Friday, October 4, 2013

A Winter of Discontent and a distant Odyssey

This is my second winter in the US, but somehow seems like the first. It's the first time here when I've transitioned from summer to winter, and it's been a quick transition. Having a week off where I didn't have to run early before work made it seem more sudden, but the fading light, heavy rain and less sunshine makes running the trails harder and less fun.
Running over the many Portland bridges, in the dark, is fun. Once in a while!
Before this year my percentage of trail running was probably between 10-20% of mileage, maybe lower. This year its at about 70%, so the prospect of running back on the lit streets of Portland is really not very appealling. There are plenty of streets, but at the end of the day they dont have the variety and beauty of the trails here. They also don't have the hills, which is something else I've increased this year, from an average of 5000m a month in 2012 to over 9000m in 2013. I can't say I LOVE hills yet, but I do hate not knowing they'll be any climbing on a run. It seems cheating, on a training run.

So how to keep motivated during winter? I seem to race more out of summer time, and I'll do more track session if I can fit them in around races. A decent headtorch is on the shopping list, as are lightweight gloves. More weekends on different trails, and try and keep my hill metres up.

There's also a joy to be out there in mucky weather when the trails are quieter and you can come back with evidence that you've run off road. The muddy shoes and legs, the sweaty Buff, steam sometimes rising from your body.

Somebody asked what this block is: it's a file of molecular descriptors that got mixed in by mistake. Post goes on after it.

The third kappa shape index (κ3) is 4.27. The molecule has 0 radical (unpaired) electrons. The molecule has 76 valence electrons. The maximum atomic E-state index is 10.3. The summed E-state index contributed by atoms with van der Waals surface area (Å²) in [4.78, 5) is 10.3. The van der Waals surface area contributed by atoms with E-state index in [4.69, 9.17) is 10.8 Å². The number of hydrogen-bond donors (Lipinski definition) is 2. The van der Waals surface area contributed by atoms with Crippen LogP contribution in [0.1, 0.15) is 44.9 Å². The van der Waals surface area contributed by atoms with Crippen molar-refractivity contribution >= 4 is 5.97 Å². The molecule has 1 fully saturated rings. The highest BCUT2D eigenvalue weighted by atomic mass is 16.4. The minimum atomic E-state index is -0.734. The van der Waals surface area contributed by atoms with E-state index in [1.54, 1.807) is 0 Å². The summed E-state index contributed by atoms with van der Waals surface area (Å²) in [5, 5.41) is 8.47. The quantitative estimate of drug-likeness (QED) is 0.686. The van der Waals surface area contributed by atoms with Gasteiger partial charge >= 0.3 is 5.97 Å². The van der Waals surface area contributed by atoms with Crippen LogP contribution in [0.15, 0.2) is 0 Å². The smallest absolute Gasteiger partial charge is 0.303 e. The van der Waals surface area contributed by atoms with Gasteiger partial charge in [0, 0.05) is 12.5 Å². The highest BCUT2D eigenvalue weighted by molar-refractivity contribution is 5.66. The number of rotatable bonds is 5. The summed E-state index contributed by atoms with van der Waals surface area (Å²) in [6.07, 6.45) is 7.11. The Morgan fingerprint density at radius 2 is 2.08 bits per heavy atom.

Odyssey Buff still giving good service
A post from an SA running friend with a picture of a route marker from the Cape Odyssey trail race in 2007 brought back lots of great memories. The Odyssey was pretty much the first multi day stage race aimed at the 'normal' runner (ie you didn't have to carry your supplies on your back for multiple days). Even so the first year it was pretty brutal for those of us used to one day races. Five days of, according to my logbook 32k, 60k, 42k, 39k and 37k, with those last two days taking us a combined time of over 11 hours! Add in heat, climbs over mountains and big gaps between aid stations, and it still remains the toughest race I've done. The first year, with my partner Moyra, we won the first 4 stages, but I blew on both the long day (60k and 6 hours 40 mins) and the last day, and shuffled to the finish. The second year I only blew on the last day when we managed to almost lose over an hour lead. Only really being saved by shortening of the last day's stage and re-routing it onto road!

This route marker made it to someones garage
The Odyssey (as with other Kevin Vermaak events) was ahead of it's time and maybe a bit TOO tough, as it only lasted two years. Now we have African X, Southern Cross, and many other multi day stage races, which by virtue of their distances are even more accessible to runners. The pace is definitely quicker and the competition hotter than when it all started in 2007. Trail running was always a community, and it feels more so then ever, both here in the US and back in SA.


  1. The Odyssey was fun wasn't it, would love to have had Mr Garmin with me back then...

    I wonder if the Video footage of that race is avaible somewhere.. would be fun to watch. I have lots of pictures...

    1. I an only find day 3 2008 on you tube. You can tell it was 5 days, we;re all going v v slowly!